• Developed and began implementing a new marketing strategy for the local market, Europe, USA, Canada, Africa and Asia which confirmed organic bananas as the main niche for small Dominican producers.
  • Connected associations with international agencies that finance sector. Currently 57% of participants in the program producers have access to sources of funding, exceeding the target of 20%.
  • A Strategic Plan for the Promotion of Decent Work was designed and implemented.

 

Outcome 3:

Public private participation in the provision of economic and social services linked to producers and workers in the banana industry.

 

Outcome Achievements:

  • With the help of the programme, the National Institute of Child Welfare of the Ministry of Education officially incorporated ripe bananas in school breakfasts and trained small farmers so they can be suppliers. This indirectly benefitted 34,198 students with increased nutritional value.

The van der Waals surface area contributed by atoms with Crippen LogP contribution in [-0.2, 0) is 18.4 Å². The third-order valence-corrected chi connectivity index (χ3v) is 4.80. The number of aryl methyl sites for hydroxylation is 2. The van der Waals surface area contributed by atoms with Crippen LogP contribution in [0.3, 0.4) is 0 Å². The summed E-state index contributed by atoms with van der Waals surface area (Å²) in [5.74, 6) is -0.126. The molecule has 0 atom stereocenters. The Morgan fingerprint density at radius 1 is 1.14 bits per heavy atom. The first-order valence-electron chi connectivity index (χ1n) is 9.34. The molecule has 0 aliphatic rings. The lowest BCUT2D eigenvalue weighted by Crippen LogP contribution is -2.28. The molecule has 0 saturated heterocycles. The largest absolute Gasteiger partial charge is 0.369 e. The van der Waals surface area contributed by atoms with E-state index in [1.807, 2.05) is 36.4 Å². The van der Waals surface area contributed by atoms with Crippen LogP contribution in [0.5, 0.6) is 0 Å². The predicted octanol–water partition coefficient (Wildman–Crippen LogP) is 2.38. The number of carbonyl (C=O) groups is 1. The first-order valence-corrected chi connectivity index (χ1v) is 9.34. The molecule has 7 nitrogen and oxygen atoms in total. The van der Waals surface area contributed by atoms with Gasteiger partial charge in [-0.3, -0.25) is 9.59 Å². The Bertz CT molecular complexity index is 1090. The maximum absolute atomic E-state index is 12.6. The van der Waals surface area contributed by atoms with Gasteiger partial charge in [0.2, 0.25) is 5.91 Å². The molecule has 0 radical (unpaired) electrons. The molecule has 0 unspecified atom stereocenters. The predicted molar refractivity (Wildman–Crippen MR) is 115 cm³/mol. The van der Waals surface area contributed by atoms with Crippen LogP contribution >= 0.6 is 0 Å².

• The provision of health services was strengthened in hospitals, primary care units and through direct campaigns. Health conditions in communities were improved by decreasing the levels of incidence of various diseases like malaria, dengue, leptospirosis.
  • Banana production is one with few women producers.  The JP conducted an extensive training program on gender-based violence, access to credit and empowerment.

 

Outcome 4:

Knowledge management.

 

Outcome Achievements:

  • A communication and knowledge management strategy was developed, which included the creation of a website and presence in social networks: Facebook and Twitter.
  • Participation in fairs to disseminate knowledge generated by the program, including delivery of materials and videos.
  • Outreach included programs for children and teenagers about the MDGs and the banana industry and talks to city officials about the socioeconomic importance of bananas in productive areas.
  • The experiences of the JP and its lessons learned were used in the formulation of a new project formulated by the European Union for the banana sector. Various partners of the JP, both UN agencies and others, will participate inthis new JP.

 

Best practices:

  • Leveraged various actors to work towards the same results. Having to go through the partnership for fieldwork served to ensure the coherence of the program and, in some cases, allowed for synergies and alignment between agencies.
  • Participatory management both amongst agencies and with beneficiaries.